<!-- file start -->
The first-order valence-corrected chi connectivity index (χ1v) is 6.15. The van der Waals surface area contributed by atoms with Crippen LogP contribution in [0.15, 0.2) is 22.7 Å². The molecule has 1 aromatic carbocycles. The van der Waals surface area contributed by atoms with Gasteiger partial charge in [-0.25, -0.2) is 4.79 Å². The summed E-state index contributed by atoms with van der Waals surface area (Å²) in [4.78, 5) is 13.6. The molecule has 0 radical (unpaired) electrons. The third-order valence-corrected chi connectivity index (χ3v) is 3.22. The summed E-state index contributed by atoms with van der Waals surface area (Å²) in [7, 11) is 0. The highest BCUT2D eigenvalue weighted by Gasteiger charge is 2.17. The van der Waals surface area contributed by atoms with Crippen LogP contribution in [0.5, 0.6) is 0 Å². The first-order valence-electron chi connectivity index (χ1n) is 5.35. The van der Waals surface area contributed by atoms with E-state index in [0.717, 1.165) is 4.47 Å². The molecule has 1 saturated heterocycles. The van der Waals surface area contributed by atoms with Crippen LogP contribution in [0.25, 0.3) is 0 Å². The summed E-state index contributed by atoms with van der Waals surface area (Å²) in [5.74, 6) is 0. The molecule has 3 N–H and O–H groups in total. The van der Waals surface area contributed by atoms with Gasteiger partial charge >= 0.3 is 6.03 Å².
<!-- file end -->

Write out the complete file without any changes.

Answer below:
The first-order valence-corrected chi connectivity index (χ1v) is 6.15. The van der Waals surface area contributed by atoms with Crippen LogP contribution in [0.15, 0.2) is 22.7 Å². The molecule has 1 aromatic carbocycles. The van der Waals surface area contributed by atoms with Gasteiger partial charge in [-0.25, -0.2) is 4.79 Å². The summed E-state index contributed by atoms with van der Waals surface area (Å²) in [4.78, 5) is 13.6. The molecule has 0 radical (unpaired) electrons. The third-order valence-corrected chi connectivity index (χ3v) is 3.22. The summed E-state index contributed by atoms with van der Waals surface area (Å²) in [7, 11) is 0. The highest BCUT2D eigenvalue weighted by Gasteiger charge is 2.17. The van der Waals surface area contributed by atoms with Crippen LogP contribution in [0.5, 0.6) is 0 Å². The first-order valence-electron chi connectivity index (χ1n) is 5.35. The van der Waals surface area contributed by atoms with E-state index in [0.717, 1.165) is 4.47 Å². The molecule has 1 saturated heterocycles. The van der Waals surface area contributed by atoms with Crippen LogP contribution in [0.25, 0.3) is 0 Å². The summed E-state index contributed by atoms with van der Waals surface area (Å²) in [5.74, 6) is 0. The molecule has 3 N–H and O–H groups in total. The van der Waals surface area contributed by atoms with Gasteiger partial charge >= 0.3 is 6.03 Å².